I never cease to be surprised by the wounds that people have around their writing ability. And one source of the pain is a term I hardly use anymore—outlining.
When clients balk at that word, I get it. People get images of long strings of Roman numberals, letters, and numbers. These are strewn all over the page in multiple and meaningless levels of indentation.
I know people who would rather get a rectal exam than begin writing with such a template.
However, let us not forget the benefits of planning a big piece of writing. In his classic book Writing For Story, Jon Franklin nails it:
Thanks to my phobia about outlines, and my years-long, bullheaded attempts to write without them, I learned a lot about holding things in my head…. On a good day I can juggle four or five thousand words in my head without dropping a single one. But I can’t do it predictably, and the stuff I write that way doesn’t have the power it should have.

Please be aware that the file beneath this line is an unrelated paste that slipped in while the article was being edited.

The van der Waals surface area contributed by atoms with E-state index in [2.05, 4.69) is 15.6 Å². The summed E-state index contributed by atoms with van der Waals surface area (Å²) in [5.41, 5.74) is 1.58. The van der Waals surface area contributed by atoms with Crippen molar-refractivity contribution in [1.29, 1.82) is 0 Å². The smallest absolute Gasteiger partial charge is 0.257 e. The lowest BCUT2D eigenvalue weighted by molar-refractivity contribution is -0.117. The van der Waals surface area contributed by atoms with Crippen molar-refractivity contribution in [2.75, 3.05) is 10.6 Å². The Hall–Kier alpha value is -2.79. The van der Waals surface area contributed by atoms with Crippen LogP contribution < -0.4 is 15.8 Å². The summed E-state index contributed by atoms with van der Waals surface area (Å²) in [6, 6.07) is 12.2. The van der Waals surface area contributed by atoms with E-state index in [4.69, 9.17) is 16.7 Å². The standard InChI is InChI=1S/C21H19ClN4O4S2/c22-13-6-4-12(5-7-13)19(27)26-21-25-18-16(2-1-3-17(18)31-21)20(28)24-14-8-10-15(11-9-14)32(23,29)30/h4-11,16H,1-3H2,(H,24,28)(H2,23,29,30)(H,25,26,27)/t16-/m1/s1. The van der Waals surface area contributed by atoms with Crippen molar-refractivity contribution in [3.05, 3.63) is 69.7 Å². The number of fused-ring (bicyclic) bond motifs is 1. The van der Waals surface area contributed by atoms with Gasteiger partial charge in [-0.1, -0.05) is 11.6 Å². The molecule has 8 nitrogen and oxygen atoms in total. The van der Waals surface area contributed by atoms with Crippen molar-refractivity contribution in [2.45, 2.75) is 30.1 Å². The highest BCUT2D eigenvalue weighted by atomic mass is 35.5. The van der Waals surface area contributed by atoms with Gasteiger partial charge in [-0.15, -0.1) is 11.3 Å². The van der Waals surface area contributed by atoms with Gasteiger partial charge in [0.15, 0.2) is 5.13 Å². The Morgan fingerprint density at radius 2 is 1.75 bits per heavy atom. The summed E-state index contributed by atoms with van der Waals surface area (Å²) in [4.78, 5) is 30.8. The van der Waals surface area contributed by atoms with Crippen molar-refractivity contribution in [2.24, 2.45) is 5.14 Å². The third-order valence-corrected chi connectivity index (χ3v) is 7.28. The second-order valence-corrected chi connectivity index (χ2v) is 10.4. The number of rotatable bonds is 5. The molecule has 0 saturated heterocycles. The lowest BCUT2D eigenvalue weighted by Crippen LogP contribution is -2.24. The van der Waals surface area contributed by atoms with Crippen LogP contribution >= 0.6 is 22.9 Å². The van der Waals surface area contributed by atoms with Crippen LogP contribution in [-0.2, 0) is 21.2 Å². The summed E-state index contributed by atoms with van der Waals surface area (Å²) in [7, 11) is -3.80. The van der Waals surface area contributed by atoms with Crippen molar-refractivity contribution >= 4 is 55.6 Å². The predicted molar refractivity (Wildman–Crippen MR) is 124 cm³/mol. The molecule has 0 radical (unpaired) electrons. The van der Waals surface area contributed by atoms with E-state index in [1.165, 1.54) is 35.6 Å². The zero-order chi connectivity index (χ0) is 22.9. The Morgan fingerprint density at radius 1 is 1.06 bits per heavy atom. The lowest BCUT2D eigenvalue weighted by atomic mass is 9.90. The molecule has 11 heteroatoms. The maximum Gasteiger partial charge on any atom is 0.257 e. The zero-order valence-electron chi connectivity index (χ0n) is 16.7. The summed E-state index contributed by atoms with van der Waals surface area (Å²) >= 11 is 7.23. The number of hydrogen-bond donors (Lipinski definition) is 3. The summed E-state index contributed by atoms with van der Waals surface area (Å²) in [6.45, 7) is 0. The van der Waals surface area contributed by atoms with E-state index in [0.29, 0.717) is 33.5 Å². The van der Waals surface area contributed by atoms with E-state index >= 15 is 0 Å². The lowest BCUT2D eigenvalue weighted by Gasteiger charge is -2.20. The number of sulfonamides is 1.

Besides, no matter how good you are, everybody’s got a limit. You add one more ball to the one you’re juggling, or cram one more piece of data into your formula, or crank in a side-image of a wet dog and . . . reality starts to bend and warp on you.
There’s only one thing that will save you when that happens: Glance up at the outline that you’ve tacked on the wall behind the typewriter. That will remind you where you are in your story, and restore a sense of perspective. Almost instantly, the intellectual vertigo will cease.
Here Franklin hits on the main advantage of outlining: It divides a long manuscript into manageable parts—smaller units that you can write one at a time without taxing your working memory.
As neuroscientists would say, the human brain is a serial processor—not a parallel one. We can focus only on one demanding task at a time.
Outlining allows us to focus on sequencing our ideas before translating those ideas into words. If you can separate these two tasks, you will overcome a major source of writer’s block.
Fortunately, there is a way to outline that bears no resemblance to the ancient method of torture described above. Done well, this alternative approach will yield clarity—and offer a seamless transition from planning to drafting.
Learn more here.